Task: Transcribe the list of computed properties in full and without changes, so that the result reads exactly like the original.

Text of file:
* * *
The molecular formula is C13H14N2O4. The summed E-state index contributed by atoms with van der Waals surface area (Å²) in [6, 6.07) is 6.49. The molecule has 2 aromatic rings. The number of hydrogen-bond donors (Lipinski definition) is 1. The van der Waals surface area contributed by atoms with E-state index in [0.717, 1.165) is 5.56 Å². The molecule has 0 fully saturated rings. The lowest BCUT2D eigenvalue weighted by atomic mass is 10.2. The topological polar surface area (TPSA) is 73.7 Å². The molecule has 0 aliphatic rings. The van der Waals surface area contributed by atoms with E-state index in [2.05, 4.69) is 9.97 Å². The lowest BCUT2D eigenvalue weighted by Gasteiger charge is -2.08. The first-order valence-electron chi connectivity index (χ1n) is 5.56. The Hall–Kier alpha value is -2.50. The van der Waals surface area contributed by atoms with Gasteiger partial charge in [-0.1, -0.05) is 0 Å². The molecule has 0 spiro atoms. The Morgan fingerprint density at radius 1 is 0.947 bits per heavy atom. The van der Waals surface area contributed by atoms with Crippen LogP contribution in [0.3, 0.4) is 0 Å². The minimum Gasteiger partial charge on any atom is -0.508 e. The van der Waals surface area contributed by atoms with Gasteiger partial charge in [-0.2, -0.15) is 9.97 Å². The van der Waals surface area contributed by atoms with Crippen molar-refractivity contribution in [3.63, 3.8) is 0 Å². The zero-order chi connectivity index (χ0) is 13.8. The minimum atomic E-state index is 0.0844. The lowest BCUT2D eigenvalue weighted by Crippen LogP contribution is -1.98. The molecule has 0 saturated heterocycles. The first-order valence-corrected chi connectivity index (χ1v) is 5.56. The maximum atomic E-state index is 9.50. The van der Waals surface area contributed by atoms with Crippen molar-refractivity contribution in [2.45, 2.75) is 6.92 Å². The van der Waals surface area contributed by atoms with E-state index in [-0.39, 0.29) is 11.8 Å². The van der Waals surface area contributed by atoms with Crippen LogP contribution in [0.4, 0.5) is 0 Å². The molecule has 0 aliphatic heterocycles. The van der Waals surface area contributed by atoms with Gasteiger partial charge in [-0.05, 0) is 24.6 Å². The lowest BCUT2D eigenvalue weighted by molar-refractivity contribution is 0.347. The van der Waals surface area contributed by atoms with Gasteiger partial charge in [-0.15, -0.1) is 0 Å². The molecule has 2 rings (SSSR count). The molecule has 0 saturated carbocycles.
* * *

The molecular formula is C13H14N2O4. The summed E-state index contributed by atoms with van der Waals surface area (Å²) in [6, 6.07) is 6.49. The molecule has 2 aromatic rings. The number of hydrogen-bond donors (Lipinski definition) is 1. The van der Waals surface area contributed by atoms with E-state index in [0.717, 1.165) is 5.56 Å². The molecule has 0 fully saturated rings. The lowest BCUT2D eigenvalue weighted by atomic mass is 10.2. The topological polar surface area (TPSA) is 73.7 Å². The molecule has 0 aliphatic rings. The van der Waals surface area contributed by atoms with E-state index in [2.05, 4.69) is 9.97 Å². The lowest BCUT2D eigenvalue weighted by Gasteiger charge is -2.08. The first-order valence-electron chi connectivity index (χ1n) is 5.56. The Hall–Kier alpha value is -2.50. The van der Waals surface area contributed by atoms with Gasteiger partial charge in [-0.1, -0.05) is 0 Å². The molecule has 0 spiro atoms. The Morgan fingerprint density at radius 1 is 0.947 bits per heavy atom. The van der Waals surface area contributed by atoms with Crippen LogP contribution in [0.3, 0.4) is 0 Å². The minimum Gasteiger partial charge on any atom is -0.508 e. The van der Waals surface area contributed by atoms with Gasteiger partial charge in [-0.2, -0.15) is 9.97 Å². The van der Waals surface area contributed by atoms with Crippen molar-refractivity contribution in [3.63, 3.8) is 0 Å². The zero-order chi connectivity index (χ0) is 13.8. The minimum atomic E-state index is 0.0844. The lowest BCUT2D eigenvalue weighted by Crippen LogP contribution is -1.98. The molecule has 0 saturated heterocycles. The first-order valence-corrected chi connectivity index (χ1v) is 5.56. The maximum atomic E-state index is 9.50. The van der Waals surface area contributed by atoms with Crippen molar-refractivity contribution in [2.45, 2.75) is 6.92 Å². The van der Waals surface area contributed by atoms with E-state index in [-0.39, 0.29) is 11.8 Å². The van der Waals surface area contributed by atoms with Crippen LogP contribution in [0.4, 0.5) is 0 Å². The molecule has 0 aliphatic heterocycles. The van der Waals surface area contributed by atoms with Gasteiger partial charge in [-0.05, 0) is 24.6 Å². The lowest BCUT2D eigenvalue weighted by molar-refractivity contribution is 0.347. The van der Waals surface area contributed by atoms with Gasteiger partial charge in [-0.15, -0.1) is 0 Å². The molecule has 2 rings (SSSR count). The molecule has 0 saturated carbocycles.